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Maskette

Photo: Elizabeth Mann

Maskette

ca. 900 - 400 B.C.

Soft, fleshy figures, some seeming to represent babies, were made by the Olmec as monumental heads, ceramic figures, and diminutive maskettes. The Olmec considered jade their most precious material because it was associated with water and water’s life-giving forces. It amazes us today that this hard stone was tuned into such a delicate sculptural creation.
Stone
3 1/16 x 2 5/16 x 1 1/2 in. (7.78 x 5.91 x 3.81 cm)
Gift of John H. Hauberg
82.165
Photo: Elizabeth Mann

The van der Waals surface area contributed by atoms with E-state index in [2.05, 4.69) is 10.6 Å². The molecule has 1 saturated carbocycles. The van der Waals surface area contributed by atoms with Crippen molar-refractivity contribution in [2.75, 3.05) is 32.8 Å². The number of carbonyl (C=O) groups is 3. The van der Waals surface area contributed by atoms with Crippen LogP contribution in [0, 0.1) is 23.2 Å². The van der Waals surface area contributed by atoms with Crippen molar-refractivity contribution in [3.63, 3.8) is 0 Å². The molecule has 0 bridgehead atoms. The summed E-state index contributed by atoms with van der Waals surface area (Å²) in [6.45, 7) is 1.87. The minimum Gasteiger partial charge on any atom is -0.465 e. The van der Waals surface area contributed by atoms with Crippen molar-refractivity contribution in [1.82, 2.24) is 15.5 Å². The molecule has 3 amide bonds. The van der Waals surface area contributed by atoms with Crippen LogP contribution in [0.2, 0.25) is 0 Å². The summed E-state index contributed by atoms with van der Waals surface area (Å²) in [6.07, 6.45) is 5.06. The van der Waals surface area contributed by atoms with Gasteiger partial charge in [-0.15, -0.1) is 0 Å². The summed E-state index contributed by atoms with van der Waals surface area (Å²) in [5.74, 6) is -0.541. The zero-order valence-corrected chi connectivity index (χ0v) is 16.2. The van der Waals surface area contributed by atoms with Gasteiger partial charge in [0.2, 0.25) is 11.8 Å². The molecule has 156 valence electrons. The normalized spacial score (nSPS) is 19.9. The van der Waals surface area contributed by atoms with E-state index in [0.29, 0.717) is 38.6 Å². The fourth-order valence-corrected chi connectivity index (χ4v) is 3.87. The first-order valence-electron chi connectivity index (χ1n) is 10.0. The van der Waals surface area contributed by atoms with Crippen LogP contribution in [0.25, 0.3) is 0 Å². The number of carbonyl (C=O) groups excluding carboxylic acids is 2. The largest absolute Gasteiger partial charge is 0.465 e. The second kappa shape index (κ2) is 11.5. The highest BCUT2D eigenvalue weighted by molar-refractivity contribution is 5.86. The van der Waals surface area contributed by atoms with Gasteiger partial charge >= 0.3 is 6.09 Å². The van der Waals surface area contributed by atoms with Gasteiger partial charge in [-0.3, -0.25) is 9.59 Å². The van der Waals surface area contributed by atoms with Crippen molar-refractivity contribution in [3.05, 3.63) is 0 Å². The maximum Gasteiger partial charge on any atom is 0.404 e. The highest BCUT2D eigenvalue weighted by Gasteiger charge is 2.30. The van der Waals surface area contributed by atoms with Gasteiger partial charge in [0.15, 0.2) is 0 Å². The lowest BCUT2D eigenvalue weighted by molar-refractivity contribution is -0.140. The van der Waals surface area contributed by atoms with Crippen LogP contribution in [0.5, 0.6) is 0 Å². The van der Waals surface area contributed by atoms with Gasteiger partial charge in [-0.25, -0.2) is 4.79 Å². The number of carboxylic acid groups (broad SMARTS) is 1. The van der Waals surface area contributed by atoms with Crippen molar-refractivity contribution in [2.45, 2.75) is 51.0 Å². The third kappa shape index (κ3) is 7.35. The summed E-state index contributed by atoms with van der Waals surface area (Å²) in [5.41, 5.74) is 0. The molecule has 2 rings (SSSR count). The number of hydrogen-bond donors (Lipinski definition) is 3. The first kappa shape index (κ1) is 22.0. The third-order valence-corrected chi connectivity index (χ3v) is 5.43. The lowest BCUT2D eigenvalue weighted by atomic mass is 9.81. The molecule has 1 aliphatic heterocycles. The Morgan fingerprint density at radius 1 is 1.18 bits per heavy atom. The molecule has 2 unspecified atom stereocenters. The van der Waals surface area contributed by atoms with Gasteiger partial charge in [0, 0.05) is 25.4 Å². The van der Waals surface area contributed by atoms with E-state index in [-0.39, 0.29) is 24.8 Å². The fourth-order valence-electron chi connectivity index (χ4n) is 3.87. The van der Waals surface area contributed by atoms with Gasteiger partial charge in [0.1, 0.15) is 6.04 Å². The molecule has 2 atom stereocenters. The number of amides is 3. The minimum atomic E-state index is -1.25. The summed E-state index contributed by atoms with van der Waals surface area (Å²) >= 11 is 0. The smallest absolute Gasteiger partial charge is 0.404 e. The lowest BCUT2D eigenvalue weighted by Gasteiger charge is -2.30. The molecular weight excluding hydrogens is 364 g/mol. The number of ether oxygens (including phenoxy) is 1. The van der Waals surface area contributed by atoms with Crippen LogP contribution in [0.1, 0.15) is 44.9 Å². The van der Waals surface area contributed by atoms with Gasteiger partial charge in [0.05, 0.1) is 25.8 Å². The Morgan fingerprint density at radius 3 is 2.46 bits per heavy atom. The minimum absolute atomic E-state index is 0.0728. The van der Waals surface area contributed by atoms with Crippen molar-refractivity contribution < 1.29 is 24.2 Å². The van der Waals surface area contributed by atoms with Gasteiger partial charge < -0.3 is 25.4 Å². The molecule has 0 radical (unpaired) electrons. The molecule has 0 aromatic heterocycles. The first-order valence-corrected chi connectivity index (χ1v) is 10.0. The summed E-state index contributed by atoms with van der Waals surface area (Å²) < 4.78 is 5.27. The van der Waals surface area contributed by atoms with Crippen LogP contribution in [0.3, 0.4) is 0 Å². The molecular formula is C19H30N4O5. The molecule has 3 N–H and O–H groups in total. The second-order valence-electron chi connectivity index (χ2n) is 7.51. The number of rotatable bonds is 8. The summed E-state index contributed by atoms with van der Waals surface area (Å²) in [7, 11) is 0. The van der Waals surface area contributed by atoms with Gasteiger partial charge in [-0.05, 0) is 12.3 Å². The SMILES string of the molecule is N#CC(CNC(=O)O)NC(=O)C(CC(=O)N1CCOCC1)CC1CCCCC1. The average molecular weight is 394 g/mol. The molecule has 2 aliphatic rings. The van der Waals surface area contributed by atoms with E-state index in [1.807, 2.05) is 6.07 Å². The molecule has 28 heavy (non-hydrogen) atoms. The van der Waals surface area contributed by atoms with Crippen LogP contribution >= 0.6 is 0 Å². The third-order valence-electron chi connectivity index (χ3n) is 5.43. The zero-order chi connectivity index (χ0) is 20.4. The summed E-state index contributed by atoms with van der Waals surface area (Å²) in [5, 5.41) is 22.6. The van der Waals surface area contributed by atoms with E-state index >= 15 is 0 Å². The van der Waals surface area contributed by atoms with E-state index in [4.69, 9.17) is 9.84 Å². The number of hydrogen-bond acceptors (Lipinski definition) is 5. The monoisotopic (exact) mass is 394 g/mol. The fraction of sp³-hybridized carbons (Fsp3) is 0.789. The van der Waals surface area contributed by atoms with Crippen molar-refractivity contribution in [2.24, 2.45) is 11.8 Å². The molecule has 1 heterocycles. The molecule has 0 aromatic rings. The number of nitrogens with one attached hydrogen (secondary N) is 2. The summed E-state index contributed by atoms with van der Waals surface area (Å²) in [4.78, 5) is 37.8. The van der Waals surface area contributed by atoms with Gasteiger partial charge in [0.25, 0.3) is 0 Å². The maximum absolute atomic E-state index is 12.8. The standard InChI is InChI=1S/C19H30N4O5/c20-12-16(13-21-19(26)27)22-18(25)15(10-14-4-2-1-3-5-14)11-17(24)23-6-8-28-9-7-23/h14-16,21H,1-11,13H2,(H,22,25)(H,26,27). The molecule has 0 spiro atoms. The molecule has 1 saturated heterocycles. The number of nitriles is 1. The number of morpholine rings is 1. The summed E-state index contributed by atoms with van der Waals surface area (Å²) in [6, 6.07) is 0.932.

location
Now on view at the Seattle Art Museum

Resources

Exhibition HistorySeattle, Washington, Seattle Art Museum, Art of the Ancient Americas, July 10, 1999 - May 11, 2003
Published ReferencesSelected Works, Seattle, WA: Seattle Art Museum, 1991, p. 59

Seattle Art Museum acknowledges that we are on the traditional homelands of the Duwamish and the customary territories of the Suquamish and Muckleshoot Peoples. As a cultural and educational institution, we honor our ongoing connection to these communities past, present, and future. We also acknowledge the urban Native peoples from many Nations who call Seattle their home.

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